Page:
The 2011 January transfer deadline day frenzy that saw Chelsea sign Fernando Torres for £50 million from Liverpool, who replaced him with Andy Carroll from Newcastle United for £35 million sure seems a long time ago.
January transfer windows these days tend to be much less frenetic affairs, characterized by cautious maneuvering as clubs, if they enter the market at all, do so merely to plug gaps. That’s not to say that January signings can’t be hugely important: Liverpool was transformed by the arrival of Virgil van Dijk in January last year, and Pierre-Emerick Aubameyang has made a big difference to Arsenal. This window, though, has been notable for its lack of activity.
Neither of the two title contenders has signed a senior player, although with defensive injuries mounting, Liverpool’s decision to loan out Nathaniel Clyne to Bournemouth may be one it regrets. The sale of Dominic Solanke to Bournemouth, meanwhile, will hopefully mean more pitch time for a highly promising forward who has struggled to get a game at either Chelsea or Liverpool.
Manchester United’s only activity, similarly, has been to offload Marouane Fellaini, an imminient departure to China that seems freighted with significance given how he, as the first signing of the post-Ferguson era, had come to sum up the club’s struggles. How involved Ole Gunnar Solskjaer was in that deal is difficult to say, but this feels like another step in the counter-revolution to reassert Fergusonian values.
Of the top six, Chelsea has been the biggest mover, picking up Gonzalo Higuain and offloading Alvaro Morata, which should, at least temporarily, solve its issues at center forward and allow Eden Hazard to return to his preferred role coming in from the left–not that there was much sign of a positive impact in Wednesday’s 4-0 defeat at Bournemouth, a performance that means the pressure on Maurizio Sarri is beginning to mount.
A deal to sign Christian Pulisic for over $70 million was agreed upon, but the American has been loaned back to Borussia Dortmund until the end of the season, and, while the two are quite different players, his imminent arrival suggests that the club is preparing for the departure of Hazard in the summer. Cesc Fabregas, who had slipped out of the picture since Sarri took over, has gone to Monaco.
Tottenham has signed nobody for a second straight window, while at the same time losing a midfield option with the sale of Mousa Dembele to Guangzhou R&F. To get a fee of more than $14 million for a 31-year-old with a history of repeated injuries may represent good business, but it does place further strain on a squad that was already creaking.
And then there’s baffling situation at Arsenal. With former CEO Ivan Gazidis departed and head of recruitment Sven Mislintat to leave in February, its transfer policy has been thrown into chaos. There has been a crying need for defensive investment for years, one that has only intensified with a series of recent injuries. But Arsenal has done what it always does and decided the answer to all its problems is more technically adept creative forwards. Nobody doubts that Denis Suarez, who has arrived on loan from Barcelona with an option to buy, is a very good player, but is he really what Arsenal needs?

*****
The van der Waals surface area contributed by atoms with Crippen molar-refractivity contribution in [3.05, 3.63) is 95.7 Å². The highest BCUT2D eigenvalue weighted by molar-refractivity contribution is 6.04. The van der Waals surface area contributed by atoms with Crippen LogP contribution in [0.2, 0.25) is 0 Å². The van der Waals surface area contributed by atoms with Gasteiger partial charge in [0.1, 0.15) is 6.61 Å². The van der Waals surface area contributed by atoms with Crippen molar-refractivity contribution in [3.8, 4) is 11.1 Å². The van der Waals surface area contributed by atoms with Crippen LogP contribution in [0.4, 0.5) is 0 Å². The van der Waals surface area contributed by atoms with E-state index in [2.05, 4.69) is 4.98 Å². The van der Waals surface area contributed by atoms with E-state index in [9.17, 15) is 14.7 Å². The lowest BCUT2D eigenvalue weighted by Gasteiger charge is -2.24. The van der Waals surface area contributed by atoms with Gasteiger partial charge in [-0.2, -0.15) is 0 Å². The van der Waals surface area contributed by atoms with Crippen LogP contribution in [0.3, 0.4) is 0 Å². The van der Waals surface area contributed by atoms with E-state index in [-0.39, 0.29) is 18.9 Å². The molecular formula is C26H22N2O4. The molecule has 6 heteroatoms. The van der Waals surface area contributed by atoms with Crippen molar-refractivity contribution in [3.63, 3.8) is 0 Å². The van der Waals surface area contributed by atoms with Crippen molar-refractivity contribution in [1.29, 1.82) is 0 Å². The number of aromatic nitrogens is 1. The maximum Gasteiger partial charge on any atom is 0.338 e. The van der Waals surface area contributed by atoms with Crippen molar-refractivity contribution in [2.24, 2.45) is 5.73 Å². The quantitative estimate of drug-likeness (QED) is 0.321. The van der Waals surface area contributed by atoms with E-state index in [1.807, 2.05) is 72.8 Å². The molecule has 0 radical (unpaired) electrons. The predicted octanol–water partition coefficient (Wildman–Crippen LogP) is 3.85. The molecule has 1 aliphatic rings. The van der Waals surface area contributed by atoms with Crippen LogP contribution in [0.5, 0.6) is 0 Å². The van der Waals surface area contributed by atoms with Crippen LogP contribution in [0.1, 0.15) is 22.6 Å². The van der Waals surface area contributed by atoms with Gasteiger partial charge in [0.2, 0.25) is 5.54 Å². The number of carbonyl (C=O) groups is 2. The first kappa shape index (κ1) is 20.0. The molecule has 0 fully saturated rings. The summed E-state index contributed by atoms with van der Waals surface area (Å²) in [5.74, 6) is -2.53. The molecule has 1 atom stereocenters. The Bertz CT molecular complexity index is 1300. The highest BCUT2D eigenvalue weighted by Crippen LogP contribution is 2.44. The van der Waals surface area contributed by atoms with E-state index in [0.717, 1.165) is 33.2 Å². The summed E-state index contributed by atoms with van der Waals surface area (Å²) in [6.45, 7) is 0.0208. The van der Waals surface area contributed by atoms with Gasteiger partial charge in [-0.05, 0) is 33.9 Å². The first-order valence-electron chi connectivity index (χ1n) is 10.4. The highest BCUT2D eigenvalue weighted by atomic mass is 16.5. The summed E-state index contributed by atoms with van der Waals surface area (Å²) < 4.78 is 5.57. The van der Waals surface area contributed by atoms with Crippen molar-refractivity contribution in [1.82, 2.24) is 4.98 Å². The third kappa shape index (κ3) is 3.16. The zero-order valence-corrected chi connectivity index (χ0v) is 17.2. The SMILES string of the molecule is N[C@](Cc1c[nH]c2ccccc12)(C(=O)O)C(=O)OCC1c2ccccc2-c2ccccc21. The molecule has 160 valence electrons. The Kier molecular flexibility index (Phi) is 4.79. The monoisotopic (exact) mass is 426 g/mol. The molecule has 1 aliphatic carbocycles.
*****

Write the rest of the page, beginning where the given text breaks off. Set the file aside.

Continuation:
Elsewhere–and this consciously omits Cardiff City’s signing of Emiliano Sala, because to discuss that tragedy here feels trite–the biggest deal was Newcastle United’s purchase of Miguel Almiron from Atlanta United for $27.5 million, finally breaking a club transfer record that has stood since Michael Owen joined in 2005. He should boost Newcastle’s creative options, but almost more important is his symbolic role in demonstrating that club owner Mike Ashley is prepared at least to make some investment in improving the playing staff.
The arrival of Youri Tielemans at Leicester City on loan and Adrien Silva going the other way to Monaco is intriguing. It’s a case of two highly promising players who struggled to settle at new clubs swapping places to see if a new beginning can kickstart what has been a disappointing season for both. Even more eye-catching, perhaps, is the swap (plus cash) that has taken the 38-year-old Peter Crouch to Burnley with Sam Vokes moving the other way to join Stoke City.
Michy Batshuayi’s quest for a way out of Chelsea, meanwhile, has taken him–presuming all of the paperwork meets the deadline–on another loan deal, this time to Crystal Palace, for whom goalscoring has been a problem all season. The return of Samir Nasri, a turbulent personality but a gifted player, to the Premier League with West Ham also looks intriguing.
But, ultimately, this was a largely uneventful window–a few loan deals here, a few small signings there, as clubs look to plug immediate gaps. There was nothing likely to be anywhere near as significant as Liverpool’s signing of Van Dijk–or even Arsenal’s of Aubameyang–last January. That, perhaps, suggests Premier League clubs have at last stopped regarding new signings as the answer to any problem–although it may be that Higuain turns out to be the key to Sarri’s future at Chelsea, for better or for worse.